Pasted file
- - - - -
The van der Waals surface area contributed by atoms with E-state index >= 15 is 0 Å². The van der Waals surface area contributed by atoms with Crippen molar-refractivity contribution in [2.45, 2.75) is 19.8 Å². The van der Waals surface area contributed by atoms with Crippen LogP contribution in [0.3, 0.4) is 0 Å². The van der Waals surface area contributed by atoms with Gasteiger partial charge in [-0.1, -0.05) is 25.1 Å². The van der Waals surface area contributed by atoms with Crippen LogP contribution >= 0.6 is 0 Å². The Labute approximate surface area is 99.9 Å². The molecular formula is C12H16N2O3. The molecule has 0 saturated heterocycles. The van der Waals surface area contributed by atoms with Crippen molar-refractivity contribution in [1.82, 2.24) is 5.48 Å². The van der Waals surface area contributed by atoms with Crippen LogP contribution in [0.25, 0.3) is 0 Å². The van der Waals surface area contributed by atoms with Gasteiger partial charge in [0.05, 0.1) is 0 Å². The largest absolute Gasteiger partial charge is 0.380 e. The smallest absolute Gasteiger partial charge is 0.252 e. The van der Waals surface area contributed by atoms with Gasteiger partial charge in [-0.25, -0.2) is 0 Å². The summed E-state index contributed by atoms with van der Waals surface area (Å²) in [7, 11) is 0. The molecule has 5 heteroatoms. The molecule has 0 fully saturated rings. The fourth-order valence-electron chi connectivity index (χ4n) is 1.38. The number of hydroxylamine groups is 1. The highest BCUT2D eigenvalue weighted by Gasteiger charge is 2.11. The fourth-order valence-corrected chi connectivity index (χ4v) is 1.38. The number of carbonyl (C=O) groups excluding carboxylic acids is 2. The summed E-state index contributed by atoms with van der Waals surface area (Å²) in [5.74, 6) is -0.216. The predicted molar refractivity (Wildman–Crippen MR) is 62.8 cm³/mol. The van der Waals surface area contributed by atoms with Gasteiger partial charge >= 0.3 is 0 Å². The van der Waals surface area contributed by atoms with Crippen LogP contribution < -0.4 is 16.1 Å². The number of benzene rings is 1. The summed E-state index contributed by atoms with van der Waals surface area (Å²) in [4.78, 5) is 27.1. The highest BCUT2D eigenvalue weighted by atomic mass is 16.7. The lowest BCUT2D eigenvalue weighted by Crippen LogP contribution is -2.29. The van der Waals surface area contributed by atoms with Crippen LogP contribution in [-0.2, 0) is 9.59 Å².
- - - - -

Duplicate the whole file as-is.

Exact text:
The van der Waals surface area contributed by atoms with E-state index >= 15 is 0 Å². The van der Waals surface area contributed by atoms with Crippen molar-refractivity contribution in [2.45, 2.75) is 19.8 Å². The van der Waals surface area contributed by atoms with Crippen LogP contribution in [0.3, 0.4) is 0 Å². The van der Waals surface area contributed by atoms with Gasteiger partial charge in [-0.1, -0.05) is 25.1 Å². The van der Waals surface area contributed by atoms with Crippen LogP contribution >= 0.6 is 0 Å². The Labute approximate surface area is 99.9 Å². The molecular formula is C12H16N2O3. The molecule has 0 saturated heterocycles. The van der Waals surface area contributed by atoms with Crippen molar-refractivity contribution in [1.82, 2.24) is 5.48 Å². The van der Waals surface area contributed by atoms with Crippen LogP contribution in [0.25, 0.3) is 0 Å². The van der Waals surface area contributed by atoms with Gasteiger partial charge in [0.05, 0.1) is 0 Å². The largest absolute Gasteiger partial charge is 0.380 e. The smallest absolute Gasteiger partial charge is 0.252 e. The van der Waals surface area contributed by atoms with Gasteiger partial charge in [-0.25, -0.2) is 0 Å². The summed E-state index contributed by atoms with van der Waals surface area (Å²) in [7, 11) is 0. The molecule has 5 heteroatoms. The molecule has 0 fully saturated rings. The fourth-order valence-electron chi connectivity index (χ4n) is 1.38. The number of hydroxylamine groups is 1. The highest BCUT2D eigenvalue weighted by Gasteiger charge is 2.11. The fourth-order valence-corrected chi connectivity index (χ4v) is 1.38. The number of carbonyl (C=O) groups excluding carboxylic acids is 2. The summed E-state index contributed by atoms with van der Waals surface area (Å²) in [5.74, 6) is -0.216. The predicted molar refractivity (Wildman–Crippen MR) is 62.8 cm³/mol. The van der Waals surface area contributed by atoms with Gasteiger partial charge >= 0.3 is 0 Å². The van der Waals surface area contributed by atoms with Crippen LogP contribution < -0.4 is 16.1 Å². The number of benzene rings is 1. The summed E-state index contributed by atoms with van der Waals surface area (Å²) in [4.78, 5) is 27.1. The highest BCUT2D eigenvalue weighted by atomic mass is 16.7. The lowest BCUT2D eigenvalue weighted by Crippen LogP contribution is -2.29. The van der Waals surface area contributed by atoms with Crippen LogP contribution in [-0.2, 0) is 9.59 Å².